Severe Weather Rips Through Lake Minnetonka Art Festival

MINNEAPOLIS (WCCO) — A day on the lake makes for a peaceful Sunday. But today it’s only the calm after the storm.

“It was a mess. We had a lot of hail coming down, the tents were getting destroyed. The wind was probably the worst part with the rains, the sheets of rain coming in,” Josh Minnihan from Cambridge said.

Some artists like Mark Herman lost everything at the 37th annual Excelsior art fair along Lake Minnetonka.

excelsior art fair on lake minnetonka Severe Weather Rips Through Lake Minnetonka Art Festival

(credit: CBS)

Straight line winds ripped apart tents.

People in town volunteered to try to help save paintings and pottery.

“You see this and you just have to help so I’m here,” one volunteer said.

“We did have wicked straight line winds come through here about three years ago and that taught us a lot,” Laura Hotvet of the Lake Minnetonka Chamber of Commerce said.

Vendors were evacuated before it came through.

But the storm hit the west and north metro hard.

A lightning strike caused a home in Mounds View to catch fire.

There were massive trees down all over.

Some homeowners in Blaine had time to tie down their trampoline, only to have it crushed by a fallen tree.

tree falls on trampoline Severe Weather Rips Through Lake Minnetonka Art Festival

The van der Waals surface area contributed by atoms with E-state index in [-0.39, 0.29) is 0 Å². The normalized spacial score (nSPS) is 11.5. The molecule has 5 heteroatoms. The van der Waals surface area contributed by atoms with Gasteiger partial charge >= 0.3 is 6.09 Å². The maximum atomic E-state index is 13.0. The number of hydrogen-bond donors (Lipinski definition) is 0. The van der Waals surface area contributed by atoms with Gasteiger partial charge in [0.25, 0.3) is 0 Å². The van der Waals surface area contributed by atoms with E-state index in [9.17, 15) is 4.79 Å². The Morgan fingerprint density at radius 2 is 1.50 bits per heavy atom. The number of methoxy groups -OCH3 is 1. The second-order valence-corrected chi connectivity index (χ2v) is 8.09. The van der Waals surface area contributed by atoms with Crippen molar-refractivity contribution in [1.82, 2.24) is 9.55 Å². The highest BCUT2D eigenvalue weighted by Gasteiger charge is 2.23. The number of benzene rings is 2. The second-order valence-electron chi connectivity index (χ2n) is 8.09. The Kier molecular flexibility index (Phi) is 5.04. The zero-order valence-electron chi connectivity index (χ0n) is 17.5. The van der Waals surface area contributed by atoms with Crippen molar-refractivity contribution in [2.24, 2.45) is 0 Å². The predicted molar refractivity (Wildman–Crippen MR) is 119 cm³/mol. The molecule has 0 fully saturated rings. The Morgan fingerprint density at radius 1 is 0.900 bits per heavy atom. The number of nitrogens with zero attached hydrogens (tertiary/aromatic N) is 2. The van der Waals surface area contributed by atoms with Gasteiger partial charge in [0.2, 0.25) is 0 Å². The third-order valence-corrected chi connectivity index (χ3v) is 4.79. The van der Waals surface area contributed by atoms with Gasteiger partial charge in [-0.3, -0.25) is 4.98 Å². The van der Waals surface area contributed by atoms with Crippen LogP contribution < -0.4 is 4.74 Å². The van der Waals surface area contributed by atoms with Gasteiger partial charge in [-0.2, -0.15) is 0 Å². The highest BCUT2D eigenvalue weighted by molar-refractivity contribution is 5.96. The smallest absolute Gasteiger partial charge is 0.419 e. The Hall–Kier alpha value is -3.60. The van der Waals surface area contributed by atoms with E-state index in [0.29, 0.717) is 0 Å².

(credit: CBS)

“We heard a crack and it just blew over and we have a hole in our shed window and lots of cleanup,” Patty Sorenson said.

One woman risked the threat of a falling tree to use it as shelter to protect her cars from hail.

“It was hailing so bad I couldn’t see the end of the driveway standing by the doorway,” she said.

The show did go on for the art fair for those who could.

A reminder that summer in Minnesota is unpredictable.

“You do have to prepare for the what ifs,” Hotvet said.

More from Kate Raddatz
Comments

One Comment

  1. I want to note that in the video, WCCO identified everyone but me, the “woman risked the threat of a falling tree to use it as shelter to protect her cars from hail.” The videograpgher talked to us for nearly 15 minutes. I described the reasons why we parked the vehicles under the tree.

    First, there was no threat of the tree falling on the vehicles. The tree was on the lee side of the house and less than fifteen feet from the house. The house protected the tree from the wind and the tree protected the vehicles from the hail.

    Second, the tree slowed the ping-pong size hail enough that there’s much less damage to the vehicles.

    After the videographer has finished, he asked me my name and I even spelled it for him on tape. So, by the way WCCO, #MyNameMatters: Lenise Rankin.

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